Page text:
2. I am doing some research in hopes of avoiding a total knee replacement (TKR). I have extreme osteoarthritis and am bone on bone with no meniscus. I have friends who have had successful TKRs with no problems and also several for whom it has not gone well (understatement). It’s a big operation and with an unpredictable outcome, and it scares me. My first forays into for-profit stem cell clinics have been alarming. Their websites are so obviously tying to sell you something, many are full of misspellings and bad grammar, and the individuals I have talked with can’t answer basic questions. But I also see the testimonials and have read glowing articles in AARP and elsewhere about how many people are getting successfully treated for arthritis and avoiding joint replacements. Here is my question: Are there any for-profit clinics in California which are run by competent, professional physicians who are knowledgeable in their field? I am willing to risk $5-$7K on a fee for service procedure if it offers even a 50% chance of avoiding TKR surgery. But I don’t want to encourage or support bad actors, and I certainly don’t want to run the risk of a worthless or botched procedure. I just don’t think there would be 100 clinics in California if they were ALL charlatans pedaling snake oil. I feel like the truth about these clinics must be somewhere in the middle, and I’d appreciate feedback on who the more reputable operators are. Thank you.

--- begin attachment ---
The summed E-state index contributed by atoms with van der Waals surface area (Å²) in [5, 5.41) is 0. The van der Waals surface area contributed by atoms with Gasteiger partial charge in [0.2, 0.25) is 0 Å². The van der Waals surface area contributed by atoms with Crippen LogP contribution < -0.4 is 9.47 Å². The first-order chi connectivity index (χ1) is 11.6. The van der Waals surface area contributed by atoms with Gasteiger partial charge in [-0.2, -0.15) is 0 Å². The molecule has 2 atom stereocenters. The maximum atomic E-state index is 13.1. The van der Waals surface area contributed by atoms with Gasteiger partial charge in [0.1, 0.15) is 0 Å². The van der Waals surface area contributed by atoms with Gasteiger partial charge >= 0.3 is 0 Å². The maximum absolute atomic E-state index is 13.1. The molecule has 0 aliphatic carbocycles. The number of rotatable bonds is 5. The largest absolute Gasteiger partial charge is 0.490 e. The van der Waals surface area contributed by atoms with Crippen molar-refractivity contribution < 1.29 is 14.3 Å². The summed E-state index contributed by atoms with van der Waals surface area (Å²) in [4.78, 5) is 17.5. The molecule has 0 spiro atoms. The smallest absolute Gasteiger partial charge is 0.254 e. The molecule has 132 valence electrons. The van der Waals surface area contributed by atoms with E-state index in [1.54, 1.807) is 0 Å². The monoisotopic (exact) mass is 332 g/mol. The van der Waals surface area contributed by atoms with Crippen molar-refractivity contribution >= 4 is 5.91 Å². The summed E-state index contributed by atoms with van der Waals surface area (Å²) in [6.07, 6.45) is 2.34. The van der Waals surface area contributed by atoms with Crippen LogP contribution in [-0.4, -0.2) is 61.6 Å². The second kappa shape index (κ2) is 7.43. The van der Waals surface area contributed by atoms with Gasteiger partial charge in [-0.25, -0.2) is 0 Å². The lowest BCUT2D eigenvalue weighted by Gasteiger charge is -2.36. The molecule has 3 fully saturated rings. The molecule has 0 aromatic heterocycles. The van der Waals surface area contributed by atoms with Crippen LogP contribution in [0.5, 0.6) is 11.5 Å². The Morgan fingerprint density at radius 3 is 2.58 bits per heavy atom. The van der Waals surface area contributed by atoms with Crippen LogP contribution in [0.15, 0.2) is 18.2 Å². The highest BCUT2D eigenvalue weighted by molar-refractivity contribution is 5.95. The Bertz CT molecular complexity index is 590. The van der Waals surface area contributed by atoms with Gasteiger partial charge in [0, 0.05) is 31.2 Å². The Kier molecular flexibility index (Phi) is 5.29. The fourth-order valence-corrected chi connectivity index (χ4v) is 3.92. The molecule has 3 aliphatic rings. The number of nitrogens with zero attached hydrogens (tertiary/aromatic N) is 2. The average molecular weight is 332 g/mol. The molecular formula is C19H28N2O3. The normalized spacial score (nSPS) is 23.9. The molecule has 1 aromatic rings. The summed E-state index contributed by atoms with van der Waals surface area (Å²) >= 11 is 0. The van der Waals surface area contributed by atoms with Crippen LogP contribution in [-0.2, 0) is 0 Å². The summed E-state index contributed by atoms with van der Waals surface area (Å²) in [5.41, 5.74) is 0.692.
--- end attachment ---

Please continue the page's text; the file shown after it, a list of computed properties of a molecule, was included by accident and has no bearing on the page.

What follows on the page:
1. I too am looking for an alternative to TRK. I’ve spent 6 hrs today reading various articles/blogs on stem cell, and I still come away feeling skeptical. When doctors/clinics are advertising on tv like they are selling a sham wow, I’ve got to be very skeptical.

    2. Having worked in the medical field for 20 years I can can appreciate both sides of this issue. However, most doctors and healthcare workers are in it to help people, they don’t make as much money as they used to anymore.